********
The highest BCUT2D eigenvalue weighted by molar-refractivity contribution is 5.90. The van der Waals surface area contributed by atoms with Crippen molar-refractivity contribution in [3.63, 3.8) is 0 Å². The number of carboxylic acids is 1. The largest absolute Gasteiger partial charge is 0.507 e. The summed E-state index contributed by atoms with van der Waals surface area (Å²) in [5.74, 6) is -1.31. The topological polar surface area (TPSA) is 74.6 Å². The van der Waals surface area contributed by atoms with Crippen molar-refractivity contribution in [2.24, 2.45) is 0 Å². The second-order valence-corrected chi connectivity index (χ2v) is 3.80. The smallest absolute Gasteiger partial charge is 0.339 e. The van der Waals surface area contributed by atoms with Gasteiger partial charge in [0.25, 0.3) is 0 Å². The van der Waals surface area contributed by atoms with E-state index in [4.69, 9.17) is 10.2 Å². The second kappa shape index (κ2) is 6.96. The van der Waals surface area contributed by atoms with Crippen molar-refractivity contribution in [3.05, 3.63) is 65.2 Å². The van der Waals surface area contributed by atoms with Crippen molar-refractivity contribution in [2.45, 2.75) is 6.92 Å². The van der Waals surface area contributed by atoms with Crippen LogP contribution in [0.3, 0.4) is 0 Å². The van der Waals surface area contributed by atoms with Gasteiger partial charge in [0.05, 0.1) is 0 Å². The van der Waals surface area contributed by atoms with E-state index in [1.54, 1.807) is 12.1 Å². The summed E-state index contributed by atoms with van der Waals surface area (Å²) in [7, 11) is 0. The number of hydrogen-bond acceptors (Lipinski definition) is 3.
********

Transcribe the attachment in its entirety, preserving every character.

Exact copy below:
The highest BCUT2D eigenvalue weighted by molar-refractivity contribution is 5.90. The van der Waals surface area contributed by atoms with Crippen molar-refractivity contribution in [3.63, 3.8) is 0 Å². The number of carboxylic acids is 1. The largest absolute Gasteiger partial charge is 0.507 e. The summed E-state index contributed by atoms with van der Waals surface area (Å²) in [5.74, 6) is -1.31. The topological polar surface area (TPSA) is 74.6 Å². The van der Waals surface area contributed by atoms with Crippen molar-refractivity contribution in [2.24, 2.45) is 0 Å². The second-order valence-corrected chi connectivity index (χ2v) is 3.80. The smallest absolute Gasteiger partial charge is 0.339 e. The van der Waals surface area contributed by atoms with Gasteiger partial charge in [0.25, 0.3) is 0 Å². The van der Waals surface area contributed by atoms with E-state index in [4.69, 9.17) is 10.2 Å². The second kappa shape index (κ2) is 6.96. The van der Waals surface area contributed by atoms with Crippen molar-refractivity contribution in [3.05, 3.63) is 65.2 Å². The van der Waals surface area contributed by atoms with Crippen molar-refractivity contribution in [2.45, 2.75) is 6.92 Å². The van der Waals surface area contributed by atoms with Crippen LogP contribution in [0.3, 0.4) is 0 Å². The van der Waals surface area contributed by atoms with Gasteiger partial charge in [0.05, 0.1) is 0 Å². The van der Waals surface area contributed by atoms with E-state index in [1.54, 1.807) is 12.1 Å². The summed E-state index contributed by atoms with van der Waals surface area (Å²) in [7, 11) is 0. The number of hydrogen-bond acceptors (Lipinski definition) is 3.